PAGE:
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Bettman affirms Rielly's five-game ban

Morgan Rielly Morgan Rielly - Getty Images

NEW YORK — NHL commissioner Gary Bettman has upheld Morgan Rielly's five-game suspension for cross-checking after the NHL Players' Association filed for an appeal.

The league's department of player safety banned the Toronto Maple Leafs defenceman last week for his cross-check to the head of Senators forward Ridly Greig in the dying moments of Ottawa's 5-3 victory on Feb. 10.

Rielly, who was assessed a major penalty and game misconduct, lunged at Greig up high after the centre fired a slapshot into an empty net from close range with 5.1 seconds left in regulation. Greig wasn't injured on the play.

Bettman's ruling on the appeal is final. Players only have the right to a subsequent appeal to an independent arbitrator on suspensions of six or more games.

"I find that Mr. Rielly’s actions were not merely careless or reckless, they were intentional," Bettman wrote as part of his ruling.

The hearing between Bettman and Rielly's representatives took place at the NHL's office in New York on Friday.

According to Bettman's ruling, the NHLPA argued that Rielly did not intend to hit Greig in the head, stating the primary point of contact was his body before the stick rode up Greig's arm.

The NHLPA cited Rielly's clean record — the blueliner had not been suspended in his 819-game career (including playoffs) — and Greig's lack of injury. It also argued the department of player safety's ruling was excessive based on prior discipline for similar infractions.

In his decision, Bettman stated that Rielly had sufficient time to engage Grieg differently, "e.g. with a push or a shove or even by dropping his gloves to fight."

"Had he done so, there likely would have been no need for supplemental discipline," Bettman wrote.

The commissioner also disputed the claims that Rielly did not intend to hit Greig's head, stating that the cross-check was delivered high and forcefully.

Bettman said much of the testimony offered by Rielly, Toronto GM Brad Treliving and president Brendan Shanahan concerned whether Greig's slapshot was provocative but called that discussion "utterly irrelevant."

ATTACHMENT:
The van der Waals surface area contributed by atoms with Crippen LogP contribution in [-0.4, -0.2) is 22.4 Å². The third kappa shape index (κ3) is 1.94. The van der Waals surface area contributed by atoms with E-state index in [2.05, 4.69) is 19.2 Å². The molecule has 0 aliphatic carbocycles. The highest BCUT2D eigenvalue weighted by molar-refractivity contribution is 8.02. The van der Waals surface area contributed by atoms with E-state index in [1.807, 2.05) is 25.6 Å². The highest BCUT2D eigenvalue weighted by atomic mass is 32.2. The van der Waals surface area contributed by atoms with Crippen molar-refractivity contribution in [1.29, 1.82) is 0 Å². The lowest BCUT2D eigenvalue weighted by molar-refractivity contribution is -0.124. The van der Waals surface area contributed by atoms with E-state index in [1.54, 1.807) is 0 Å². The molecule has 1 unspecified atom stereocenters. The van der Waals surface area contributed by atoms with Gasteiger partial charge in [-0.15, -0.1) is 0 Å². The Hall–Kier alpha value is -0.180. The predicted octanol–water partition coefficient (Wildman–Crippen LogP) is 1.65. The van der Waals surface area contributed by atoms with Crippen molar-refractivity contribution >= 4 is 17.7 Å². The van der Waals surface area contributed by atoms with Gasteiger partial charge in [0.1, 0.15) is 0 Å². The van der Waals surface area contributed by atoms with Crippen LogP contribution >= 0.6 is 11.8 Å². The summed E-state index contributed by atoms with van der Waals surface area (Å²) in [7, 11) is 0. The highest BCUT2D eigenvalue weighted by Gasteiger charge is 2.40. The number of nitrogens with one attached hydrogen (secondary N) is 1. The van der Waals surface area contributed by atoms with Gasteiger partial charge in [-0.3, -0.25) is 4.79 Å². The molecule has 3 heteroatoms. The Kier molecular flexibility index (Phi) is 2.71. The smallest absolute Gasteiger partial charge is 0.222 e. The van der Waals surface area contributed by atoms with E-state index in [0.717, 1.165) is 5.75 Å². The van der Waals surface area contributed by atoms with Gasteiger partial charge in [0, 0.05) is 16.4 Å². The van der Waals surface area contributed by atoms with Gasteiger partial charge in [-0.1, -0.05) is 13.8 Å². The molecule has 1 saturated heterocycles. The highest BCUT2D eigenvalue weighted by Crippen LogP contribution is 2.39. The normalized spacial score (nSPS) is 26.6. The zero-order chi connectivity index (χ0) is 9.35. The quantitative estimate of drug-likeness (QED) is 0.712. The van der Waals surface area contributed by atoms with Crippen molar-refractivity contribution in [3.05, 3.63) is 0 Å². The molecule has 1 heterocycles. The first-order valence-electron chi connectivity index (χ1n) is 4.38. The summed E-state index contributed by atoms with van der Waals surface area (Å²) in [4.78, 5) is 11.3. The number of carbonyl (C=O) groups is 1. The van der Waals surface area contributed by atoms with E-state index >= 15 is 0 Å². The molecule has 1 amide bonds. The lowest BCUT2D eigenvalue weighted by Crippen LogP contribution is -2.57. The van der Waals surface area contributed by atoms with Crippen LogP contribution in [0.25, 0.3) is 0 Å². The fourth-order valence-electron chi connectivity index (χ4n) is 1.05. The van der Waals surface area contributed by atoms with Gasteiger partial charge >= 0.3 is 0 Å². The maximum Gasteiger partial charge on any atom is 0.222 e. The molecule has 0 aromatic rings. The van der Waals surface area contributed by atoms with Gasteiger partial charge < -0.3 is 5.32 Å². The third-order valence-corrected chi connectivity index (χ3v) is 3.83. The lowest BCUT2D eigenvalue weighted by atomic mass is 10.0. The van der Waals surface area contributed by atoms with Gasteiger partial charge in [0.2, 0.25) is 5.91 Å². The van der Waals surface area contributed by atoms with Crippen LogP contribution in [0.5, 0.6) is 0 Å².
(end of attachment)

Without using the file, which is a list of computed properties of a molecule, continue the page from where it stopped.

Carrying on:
"Mr. Rielly's actions were not taken in self-defence. They were not accidental and they were not reflexive. They were not simply careless or merely reckless," Bettman wrote.

"With plenty of time to think about what he was going to do next, Mr. Rielly approached Mr. Greig from the side then used his stick as a weapon to deliver the kind of blow to the head that the league has repeatedly made clear will not be tolerated."

Maple Leafs head coach Sheldon Keefe also backed Rielly's actions after the loss, stating "I thought it was appropriate. Our players have the right to react.”

Bettman praised Rielly in his ruling for not defending his actions during the suspension process.

"Finally, I commend Mr. Rielly for forthrightly disavowing suggestions that have been made publicly by others that his actions were somehow appropriate," Bettman wrote. "Certainly, the conduct leading to this suspension is out of character with his long record of clean play in the NHL. It is my hope and expectation that the events leading to this suspension were an aberration that will not be repeated."

Bettman acknowledged Rielly's clean supplemental discipline history and Greig's lack of injury but stated the department of player safety took that into account with its initial ruling.

"Mr. Rielly's suspension almost certainly would have been considerably longer if he did not have a clean record or if there had been an injury," he wrote.

The Maple Leafs have gone a perfect 4-0-0 with Rielly out of the lineup, earning wins against St. Louis (twice), Philadelphia and Anaheim.

The 29-year-old will be eligible to return to the lineup when the Leafs visit the Vegas Golden Knights on Thursday.